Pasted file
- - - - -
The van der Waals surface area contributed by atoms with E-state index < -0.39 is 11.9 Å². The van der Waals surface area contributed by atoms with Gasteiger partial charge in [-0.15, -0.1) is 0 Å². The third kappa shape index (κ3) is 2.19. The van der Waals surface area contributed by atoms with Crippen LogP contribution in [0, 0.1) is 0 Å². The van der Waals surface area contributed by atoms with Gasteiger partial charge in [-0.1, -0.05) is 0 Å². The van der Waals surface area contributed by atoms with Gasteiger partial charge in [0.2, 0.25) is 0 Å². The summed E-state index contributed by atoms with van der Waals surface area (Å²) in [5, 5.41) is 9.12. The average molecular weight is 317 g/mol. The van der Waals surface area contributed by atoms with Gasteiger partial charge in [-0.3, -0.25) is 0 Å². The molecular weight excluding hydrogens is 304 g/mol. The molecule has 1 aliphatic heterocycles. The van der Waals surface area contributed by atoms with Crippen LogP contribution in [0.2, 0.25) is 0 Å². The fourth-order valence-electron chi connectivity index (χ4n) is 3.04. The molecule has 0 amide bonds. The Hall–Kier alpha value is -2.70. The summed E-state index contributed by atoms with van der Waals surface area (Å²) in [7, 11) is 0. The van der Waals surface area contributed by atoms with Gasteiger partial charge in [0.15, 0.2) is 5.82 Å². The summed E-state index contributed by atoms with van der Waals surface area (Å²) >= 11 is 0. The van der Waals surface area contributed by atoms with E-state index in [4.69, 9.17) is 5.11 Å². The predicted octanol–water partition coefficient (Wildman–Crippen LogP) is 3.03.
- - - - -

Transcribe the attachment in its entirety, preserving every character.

The van der Waals surface area contributed by atoms with E-state index < -0.39 is 11.9 Å². The van der Waals surface area contributed by atoms with Gasteiger partial charge in [-0.15, -0.1) is 0 Å². The third kappa shape index (κ3) is 2.19. The van der Waals surface area contributed by atoms with Crippen LogP contribution in [0, 0.1) is 0 Å². The van der Waals surface area contributed by atoms with Gasteiger partial charge in [-0.1, -0.05) is 0 Å². The van der Waals surface area contributed by atoms with Gasteiger partial charge in [0.2, 0.25) is 0 Å². The summed E-state index contributed by atoms with van der Waals surface area (Å²) in [5, 5.41) is 9.12. The average molecular weight is 317 g/mol. The van der Waals surface area contributed by atoms with Gasteiger partial charge in [-0.3, -0.25) is 0 Å². The molecular weight excluding hydrogens is 304 g/mol. The molecule has 1 aliphatic heterocycles. The van der Waals surface area contributed by atoms with Crippen LogP contribution in [0.2, 0.25) is 0 Å². The fourth-order valence-electron chi connectivity index (χ4n) is 3.04. The molecule has 0 amide bonds. The Hall–Kier alpha value is -2.70. The summed E-state index contributed by atoms with van der Waals surface area (Å²) in [7, 11) is 0. The van der Waals surface area contributed by atoms with Gasteiger partial charge in [0.15, 0.2) is 5.82 Å². The summed E-state index contributed by atoms with van der Waals surface area (Å²) >= 11 is 0. The van der Waals surface area contributed by atoms with E-state index in [4.69, 9.17) is 5.11 Å². The predicted octanol–water partition coefficient (Wildman–Crippen LogP) is 3.03.